ASPEN " A 9-year-old boy's aspirations to get the last run of the day were derailed when he got stuck on a chairlift after operators stopped it for the night.
The child, who was visiting from Europe, sat on the Summit Express chairlift at Buttermilk on Sunday for about 20 minutes until his yell for help got the attention of a hiker below him.
Aspen Skiing Co. lift operators didn't see the boy get on the chairlift at about 3:40 p.m. The last chair was called about nine minutes later and was stopped for the evening. During their end-of-the-day sweep, ski patrol missed the boy as well.
The boy couldn't be seen from the top lift shack and the chair stopped next to a lift tower so he wasn't noticed by patrollers.
"That was another miss," Skico spokesman Jeff Hanle said Tuesday. "You should be looking for everything."
The boy sat six chairs from the top until about 4:10 p.m. when the hiker called her boyfriend from her cell phone, and he notified Skico officials that the child was stuck on the chairlift.
"It was an unfortunate series of events," Hanle said. "No one is happy about it."
The boy went unnoticed at the loading deck of the Summit Express because workers were breaking down the lift-line ropes, known in the industry as the "maze." The maze was being taken down so a snowcat could disperse a large amount of snow at the base of the mountain.
The boy came in from the east side of the lift terminal and the workers were on the west side.
"He got through and was not seen," Hanle said, adding the boy had taken a ski lesson earlier that day and had asked his father if he could take one more run by himself.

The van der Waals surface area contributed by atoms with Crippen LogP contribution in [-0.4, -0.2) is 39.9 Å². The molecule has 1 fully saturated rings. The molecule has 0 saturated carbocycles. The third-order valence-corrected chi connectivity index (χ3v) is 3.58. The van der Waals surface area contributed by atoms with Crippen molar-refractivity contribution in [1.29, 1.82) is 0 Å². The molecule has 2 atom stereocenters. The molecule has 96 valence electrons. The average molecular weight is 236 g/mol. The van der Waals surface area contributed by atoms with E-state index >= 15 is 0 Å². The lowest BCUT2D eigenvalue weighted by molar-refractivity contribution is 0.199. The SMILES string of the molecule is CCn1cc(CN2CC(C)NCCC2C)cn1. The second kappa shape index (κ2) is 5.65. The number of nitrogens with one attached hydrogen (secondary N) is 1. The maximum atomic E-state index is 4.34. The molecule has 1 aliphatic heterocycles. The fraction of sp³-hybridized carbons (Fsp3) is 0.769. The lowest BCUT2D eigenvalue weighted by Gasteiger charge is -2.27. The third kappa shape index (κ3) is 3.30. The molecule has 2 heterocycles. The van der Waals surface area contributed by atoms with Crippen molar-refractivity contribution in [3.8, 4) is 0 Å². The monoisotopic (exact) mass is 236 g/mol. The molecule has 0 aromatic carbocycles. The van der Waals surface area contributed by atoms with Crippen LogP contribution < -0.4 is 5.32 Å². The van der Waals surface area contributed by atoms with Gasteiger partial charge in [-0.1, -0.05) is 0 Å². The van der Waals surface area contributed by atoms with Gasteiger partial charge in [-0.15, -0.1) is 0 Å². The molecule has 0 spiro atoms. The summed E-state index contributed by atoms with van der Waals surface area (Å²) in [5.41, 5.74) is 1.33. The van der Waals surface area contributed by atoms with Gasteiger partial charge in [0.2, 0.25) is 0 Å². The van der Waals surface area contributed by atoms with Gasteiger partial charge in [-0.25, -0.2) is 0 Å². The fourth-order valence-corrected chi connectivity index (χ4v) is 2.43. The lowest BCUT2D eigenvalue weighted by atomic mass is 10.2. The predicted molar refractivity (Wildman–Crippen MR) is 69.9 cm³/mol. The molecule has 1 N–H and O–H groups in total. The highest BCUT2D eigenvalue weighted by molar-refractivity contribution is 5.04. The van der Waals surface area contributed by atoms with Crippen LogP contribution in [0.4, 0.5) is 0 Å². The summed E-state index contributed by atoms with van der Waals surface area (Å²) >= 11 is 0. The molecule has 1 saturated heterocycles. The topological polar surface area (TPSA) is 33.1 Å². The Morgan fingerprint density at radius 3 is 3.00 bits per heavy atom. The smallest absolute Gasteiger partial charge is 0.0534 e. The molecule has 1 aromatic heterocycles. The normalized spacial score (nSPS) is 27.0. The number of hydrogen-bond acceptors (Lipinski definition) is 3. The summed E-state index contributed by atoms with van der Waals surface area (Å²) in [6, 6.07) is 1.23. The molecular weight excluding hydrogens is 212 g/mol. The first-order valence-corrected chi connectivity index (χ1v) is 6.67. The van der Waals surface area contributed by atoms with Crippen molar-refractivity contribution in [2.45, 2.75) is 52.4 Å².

As soon as Skico was notified, the lift was fired back up, the boy was unloaded and taken to the ski patrol hut where he was wrapped in a warm blanket and given a hot drink.
"He was cold but surprisingly in good spirits," Hanle said.
Almost simultaneously, the father had gone to the ski school desk at the bottom of Buttermilk to inquire about the whereabouts of his child.
The boy was taken down the mountain via snowmobile and reunited with his father, who apparently wasn't that upset about the incident, Hanle said. Buttermilk Ski Area Manager Hans Hohl stayed with the parent until the child was returned safely.
The ordeal didn't seem to phase the young skier, as he took lessons at Buttermilk the following two days " Monday and Tuesday. The Skico paid for them.
"It's the least we could do," Hanle said.
Hanle said he didn't know how many feet in the air the boy was suspended but said it wasn't that high.
The boy and his family could not be reached for comment, and are no longer in the Aspen area.
No employees will be reprimanded for the incident, nor will there be any changes to Skico's policies and procedures, Hanle said.
"It was unfortunate but it wasn't any reckless violation of policy," he said.
However, there will be a thorough investigation and analysis of why it happened, and how it can be prevented in the future.
"This kind of reinforces the policy," Hanle said, adding the incident should put lift operators and ski patrollers on high alert. "If we are taking down the maze we should have something else there blocking it."